Rime of the Ancient Mariner As an Allegory

July 19, 2019 by Essay Writer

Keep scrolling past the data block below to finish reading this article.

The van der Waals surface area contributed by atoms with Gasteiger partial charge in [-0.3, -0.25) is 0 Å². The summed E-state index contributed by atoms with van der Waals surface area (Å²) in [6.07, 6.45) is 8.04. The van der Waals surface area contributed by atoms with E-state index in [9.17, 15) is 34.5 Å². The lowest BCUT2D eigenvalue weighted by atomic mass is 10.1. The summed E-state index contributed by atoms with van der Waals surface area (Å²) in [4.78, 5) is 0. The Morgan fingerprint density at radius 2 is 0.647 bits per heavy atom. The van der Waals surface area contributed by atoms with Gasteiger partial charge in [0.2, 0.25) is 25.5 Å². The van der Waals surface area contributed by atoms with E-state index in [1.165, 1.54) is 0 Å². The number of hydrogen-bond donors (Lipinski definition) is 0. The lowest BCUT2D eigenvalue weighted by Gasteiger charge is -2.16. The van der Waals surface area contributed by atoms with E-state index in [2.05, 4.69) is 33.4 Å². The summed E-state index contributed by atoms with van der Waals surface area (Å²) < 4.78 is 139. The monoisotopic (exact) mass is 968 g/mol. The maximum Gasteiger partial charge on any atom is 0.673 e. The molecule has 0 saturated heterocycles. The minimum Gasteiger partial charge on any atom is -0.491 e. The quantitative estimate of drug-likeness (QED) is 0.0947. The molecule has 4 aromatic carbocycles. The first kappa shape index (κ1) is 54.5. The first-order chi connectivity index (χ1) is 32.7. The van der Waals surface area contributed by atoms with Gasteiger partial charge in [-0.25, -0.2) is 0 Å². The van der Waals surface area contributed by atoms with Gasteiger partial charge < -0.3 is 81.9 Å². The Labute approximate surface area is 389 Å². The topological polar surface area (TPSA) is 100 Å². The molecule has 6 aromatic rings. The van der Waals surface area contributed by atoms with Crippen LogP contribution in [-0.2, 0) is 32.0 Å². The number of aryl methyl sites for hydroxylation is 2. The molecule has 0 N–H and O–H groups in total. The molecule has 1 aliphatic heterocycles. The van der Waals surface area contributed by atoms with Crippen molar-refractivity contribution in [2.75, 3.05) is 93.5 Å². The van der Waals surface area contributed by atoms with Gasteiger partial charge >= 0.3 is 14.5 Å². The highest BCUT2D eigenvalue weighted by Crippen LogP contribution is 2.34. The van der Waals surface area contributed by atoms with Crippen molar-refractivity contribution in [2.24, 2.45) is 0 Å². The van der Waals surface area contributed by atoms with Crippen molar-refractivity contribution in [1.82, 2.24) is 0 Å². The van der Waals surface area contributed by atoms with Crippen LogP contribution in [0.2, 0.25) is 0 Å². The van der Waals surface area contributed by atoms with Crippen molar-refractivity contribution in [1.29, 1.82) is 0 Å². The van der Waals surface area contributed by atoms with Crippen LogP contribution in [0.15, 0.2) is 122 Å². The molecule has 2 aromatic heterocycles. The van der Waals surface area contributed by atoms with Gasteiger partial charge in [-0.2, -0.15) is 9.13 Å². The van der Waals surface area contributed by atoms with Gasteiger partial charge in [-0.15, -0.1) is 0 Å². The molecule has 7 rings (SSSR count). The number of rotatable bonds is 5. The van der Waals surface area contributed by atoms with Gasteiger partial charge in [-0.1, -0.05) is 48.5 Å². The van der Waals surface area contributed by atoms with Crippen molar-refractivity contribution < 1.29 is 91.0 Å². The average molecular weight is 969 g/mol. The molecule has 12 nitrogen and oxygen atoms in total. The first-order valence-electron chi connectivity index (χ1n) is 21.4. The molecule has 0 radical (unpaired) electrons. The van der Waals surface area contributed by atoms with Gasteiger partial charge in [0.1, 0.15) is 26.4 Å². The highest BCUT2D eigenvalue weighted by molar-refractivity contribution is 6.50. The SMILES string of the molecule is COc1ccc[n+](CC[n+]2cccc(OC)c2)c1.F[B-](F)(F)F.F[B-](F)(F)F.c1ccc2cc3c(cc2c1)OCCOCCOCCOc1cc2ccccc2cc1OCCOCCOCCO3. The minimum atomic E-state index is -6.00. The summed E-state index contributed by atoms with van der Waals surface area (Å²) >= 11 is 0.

Samuel Coleridge is viewed as one of the most important poets of the Romantic period. Part of this distinction hinges on Coleridge’s beautiful, nature-themed poetry, but it also rests on his ability to infuse fantastical and haunting elements into his poems. His talent in mixing the natural with the supernatural is especially evident in The Rime of the Ancient Mariner. This poem is so strongly infused with supernatural elements that Coleridge relies on allegory as a means of conveying the poem’s theme.Written in an archaic style, The Rime of the Ancient Mariner is filled with fantastic, and often ambiguous, imagery and events. Like the allegorical Dante’s Inferno, The Rime of the Ancient Mariner details one man’s moral journey, or in this case, moral sea voyage. This voyage is divided into seven sections, each of which fall into the categories of sin, repentance, or redemption.The first section begins the story of the ancient mariner. Mysteriously showing up at a wedding, the mariner pulls a guest aside and begins to recite his story. The Mariner tells of a time in which he and a ship’s crew set sail from Scotland. A storm drove the ship to the south, where icy seas trapped the ship. At this time, an Albatross appeared next to the ship. It stayed with the sailors nine days, and they, viewing the bird as a symbol of good luck, were comforted. The ancient mariner sadly tells the guest that he, for no apparent reason, shot the albatross and killed it.The mariner’s mysterious tale takes on a clearer light when viewed allegorically. The beginning of the sea voyage parallels the beginning of a person’s life. The ice that entraps the ship represent the certain hardships that occur in life. The albatross takes on a very important role, for it represents nature. The comfort that the sailors get from the bird parallels the comfort Romantics believe may be found in appreciating nature. Finally, the ancient mariner’s thoughtless murder of the albatross comes to represent what Romantics viewed as a great sin – a cruel and thoughtless act committed by one who does not appreciate nature.The second section of The Rime of the Ancient Mariner details the events following the death of the albatross. At first incensed by the murder of they bird that they believed to have caused the ocean breezes, the crew forgets their anger when the fog lifts, even supporting the ancient mariner for killing “the bird that had brought the fog and mist.” Soon, however, the ship ventures its way into a “silent sea,” completely devoid of wind. Stranded in a salty sea, the sailors have no drinking water, and the mariner even points out the irony of this by saying, “Water, water, everywhere/ And all the boards did shrink;/ Water, water, everywhere/And not a drop to drink.” Convinced once again that the shooting of the albatross is the cause of their misery, the crew hangs the dead albatross around the ancient mariner’s neck as punishment. Obviously, the extreme suffering of the mariner and the crew represents both the consequences of sin and the price paid for not respecting nature.The third section introduces several fantastical elements into the story. The mariner says that he spots a ship in the distance. In a Draculaesque gesture, the mariner bites his arm, sucks the blood and yells to the crew that there is a ship. Heartened by the prospect of their certain rescue, the sailors joyfully grin. However, as the ship approaches, the ominous truth becomes clear. The ship’s hull is ghostly and torn apart, and the only crew are a man and a woman, whom the mariner refers to as Death and Night-mare Life-in-Death, respectively. The man and woman cast dice and while Death wins the lives of the crew, Night-mare Life-in-Death claims control of the ancient mariner. Immediately, the entire crew dies. Lonely and frightened, only the mariner is left alive, knowing that his sin is the cause of his shipmates’ deaths.The allegorical references in this section are rather clear. The ominous names of the man (Death) and the woman (Night-mare Life-in-Death) immediately reveal their awful roles in the poem. Furthermore, Coleridge says the woman has “skin as white as leprosy.” Not only does this imagery induce thoughts of illness and death, but it alludes to the outcast state of a leper, in this case, the mariner.The fourth section introduces the aspect of redemption into the poem. Alone and afraid, the mariner says he tried to pray, but his heart “as dry as dust” would not allow him to. Days passed, and one night, the mariner noticed the beautiful water snakes swimming in the moonlit sea. Thankful for their beauty, the mariner blesses the snakes. As soon as he does so, he finds himself able to pray. Upon praying, the albatross falls off the mariner’s neck. This moment clearly pinpoints the mariner’s redemption, for he has learned to appreciate the beauty of God’s creatures. The moment the mariner learns this, he is allowed to pray, and thus able to ease some of his burden. By praying, he relieves himself of his mark of shame, the albatross, signifying further the sailor’s redemption.In the fifth section, the mariner tells the guest that after praying, he slept. While sleeping, it rained upon him. Waking up, the mariner saw spirits inhabit the sailors’ bodies, and they began to man the ship and steer it home. The mariner heard two voices. One voice asked if he was the man who killed the albatross. The other, a softer voice, said that the mariner had done penance for his sin, and would do yet more penance.The fifth section continues the use of supernatural spirits to introduce the aspects of redemption and repentance. The rain symbolizes a reprieve from the harsh thirst the mariner had suffered; a reprieve perhaps from his punishment. The two voices seem to represent two differing opinions – one that the sailor had committed an unpardonable crime in killing the albatross, and the other entreating kindness by saying that the mariner had paid and would continue to pay for his sin.The sixth section continues the conversation of the two voices. They say that the moon overthrew the sea and freed the ship from the sea’s grip. The mariner awakens and discovers that a strong wind is bringing him towards his native country. He also sees that the dead crew is standing silently and staring at him, and states that he could not avoid their gaze or pray while they watched him. As the mariner begins to recognize the Scottish coastline, he hears a beautiful music. The music is coming from the men’s bodies as the seraphs leave them and fly to heaven. He then sees a small boat coming towards him, and thinks that he needs to find a priest to hear his confession. Says the mariner, “He [the hermit] will shrieve my soul, he’ll wash away/ The Albatross’s blood.”This section, despite its ghosts and eerie voices, introduces the first peaceful moments the mariner has had since his dreadful sin against the albatross. As the mariner continues to repent, his punishment ceases temporarily, and he is able to return home. However, his simplistic belief that a priest will relieve him of his guilt reflects that the ancient mariner has yet to learn the graveness of his crime.The seventh and last section begins by telling of the hermit’s holy ways. The mariner then tells of how the hermit, a boat pilot, and the pilot’s son rowed out to meet him. However, as they near the ship, the Mariner’s craft is suddenly caught in a whirlpool. It sinks quickly, leaving only the mariner afloat on the surface. The hermit picks up the mariner, and once they have reached land, the mariner tells the hermit of his sin. The hermit absolved the mariner, but gave him the penance of having to tell his tale to others throughout the world. The mariner states that he sees an individual and knows he must tell that person of his tale. In a clear statement of the poem’s theme, the mariner tells the guest that “He prayeth best who loveth best/All things great and small,” and leaves. The next day, the guest awakens feeling both wise and sad, the result of his newfound knowledge. Allegorically speaking, this section confirms the mariner’s redemption but leaves the reader with the knowledge that the mariner must still pay for his sin. Forgiveness for abusing God’s creatures, Coleridge seems to say, comes at a great cost. The harrowing and haunting tale of the mariner serves as a valuable lesson of this.